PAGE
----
yeah outbacker that would be true if the league you played in were identical to the league the player played in real life. Open leagues surely aren't identical to MLB competition and theme leagues are often high cap which provide much better than average pitching. Therefore, it is hard to estimate where one standard deviation would fall.Quote:Originally Posted By outbacker on 5/14/2008

.299 Hitter with no walks and 700 PA's-A fascinating player

He would produce a standard deviation of 1 80% of the time. The standard deviation would be equal to 7%. So if the .299 hitter hit between .280 and .320 with th same 700 PA's, he would be 1 of the 80% to fall within the 1 standard deviation group. Is that right?

260/240

320/310

290/260

230/540 (hit)

300/600 (hit)

200/140

300/280

300/700 (hit)

200/150

320/295

300/170

400/390

360/280

250/380 (hit)

220/670 (hit)

that's 5 hits in 14 at-bats or .357

The standard deviation of the batting averages of players with 700 PA who hit .299 is .017. Discounting all other forms of variation (park, pitcher), due to random variation alone, 68% of hitters would hit between .282 and .316, 95% would hit between .264 and .334, and 99.7% would hit between .247 and .351. So there is quite a bit of variation even though all players have a .299 chance of getting a hit each time. Couple this with differences in parks, pitchers, league quality, salary cap, extemes on both ends are bound to occur.Quote:Originally Posted By outbacker on 5/14/2008

.299 Hitter with no walks and 700 PA's-A fascinating player

He would produce a standard deviation of 1 80% of the time. The standard deviation would be equal to 7%. So if the .299 hitter hit between .280 and .320 with th same 700 PA's, he would be 1 of the 80% to fall within the 1 standard deviation group. Is that right?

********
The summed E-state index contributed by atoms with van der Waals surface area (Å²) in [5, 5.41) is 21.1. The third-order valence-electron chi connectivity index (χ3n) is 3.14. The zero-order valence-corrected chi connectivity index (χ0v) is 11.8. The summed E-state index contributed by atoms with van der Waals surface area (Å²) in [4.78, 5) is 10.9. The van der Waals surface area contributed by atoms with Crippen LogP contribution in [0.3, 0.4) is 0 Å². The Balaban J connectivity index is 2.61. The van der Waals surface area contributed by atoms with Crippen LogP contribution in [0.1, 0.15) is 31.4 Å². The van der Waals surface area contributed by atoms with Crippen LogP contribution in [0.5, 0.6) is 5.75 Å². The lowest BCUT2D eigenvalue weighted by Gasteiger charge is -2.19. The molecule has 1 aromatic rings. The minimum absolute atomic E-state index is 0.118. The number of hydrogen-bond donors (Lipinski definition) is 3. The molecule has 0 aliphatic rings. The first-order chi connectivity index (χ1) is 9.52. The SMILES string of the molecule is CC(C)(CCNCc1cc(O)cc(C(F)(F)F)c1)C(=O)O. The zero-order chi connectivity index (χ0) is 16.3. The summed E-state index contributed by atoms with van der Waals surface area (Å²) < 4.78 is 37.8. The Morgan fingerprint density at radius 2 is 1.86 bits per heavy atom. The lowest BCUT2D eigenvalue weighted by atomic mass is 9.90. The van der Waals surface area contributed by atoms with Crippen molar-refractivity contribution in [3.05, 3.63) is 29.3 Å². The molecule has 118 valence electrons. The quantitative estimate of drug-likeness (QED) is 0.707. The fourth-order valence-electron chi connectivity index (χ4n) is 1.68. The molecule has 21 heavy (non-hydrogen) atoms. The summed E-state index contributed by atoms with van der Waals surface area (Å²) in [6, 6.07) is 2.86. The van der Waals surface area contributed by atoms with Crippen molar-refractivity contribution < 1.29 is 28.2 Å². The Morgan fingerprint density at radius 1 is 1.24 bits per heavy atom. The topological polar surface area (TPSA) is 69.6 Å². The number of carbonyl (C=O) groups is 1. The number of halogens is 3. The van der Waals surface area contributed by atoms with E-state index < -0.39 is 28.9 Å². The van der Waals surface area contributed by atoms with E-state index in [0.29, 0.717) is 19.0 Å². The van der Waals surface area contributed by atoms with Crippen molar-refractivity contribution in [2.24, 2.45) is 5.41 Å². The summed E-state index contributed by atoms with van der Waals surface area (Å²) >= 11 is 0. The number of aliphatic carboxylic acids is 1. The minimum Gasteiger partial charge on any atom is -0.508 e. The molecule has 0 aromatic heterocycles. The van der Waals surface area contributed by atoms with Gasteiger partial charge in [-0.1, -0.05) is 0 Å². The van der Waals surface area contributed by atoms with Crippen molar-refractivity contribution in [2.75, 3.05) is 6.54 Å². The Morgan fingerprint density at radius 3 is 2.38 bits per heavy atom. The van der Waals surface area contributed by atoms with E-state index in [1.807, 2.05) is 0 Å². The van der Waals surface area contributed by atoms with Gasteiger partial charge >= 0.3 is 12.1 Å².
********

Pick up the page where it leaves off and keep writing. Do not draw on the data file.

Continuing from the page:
...while "luck" is almost certainly a greater fact in a computer simulation than real life, i really agree with your last sentence...i think one of the keys to long term careers as a player, manager and gm is the equanamity that comes from realizing how much luck plays a role in the relative short term...

"Protection is overrated. There's no evidence that having a superior batter behind another batter provides the initial batter with better pitches to hit; or if it does, those batters see no improvement in performance. Additionally, it's very rare that a situation arises in which run expectation actually drops after the pitching team walks the batter at the plate. Therefore, if the pitching team does walk a batter because it would rather pitch to the following man, it is

"Sorting a lineup in descending order of OBP yields the most runs, but players with a high SLG can offset a low OBP as early as third in the lineup."

"Intentionally walking a batter in a correctly ordered lineup is nearly always a bad decision."

...now my own opinion is that such analysis based upon computer modelling is somewhat overstated in dealing with real life situations, but we are actually playing in a computer model here on WIS...also, that particular model ignores base running ability and the possible propensity of some hitters to hit into DPs more than others, but it's interesting stuff and offers a good starting point for some WIS managerial decision making...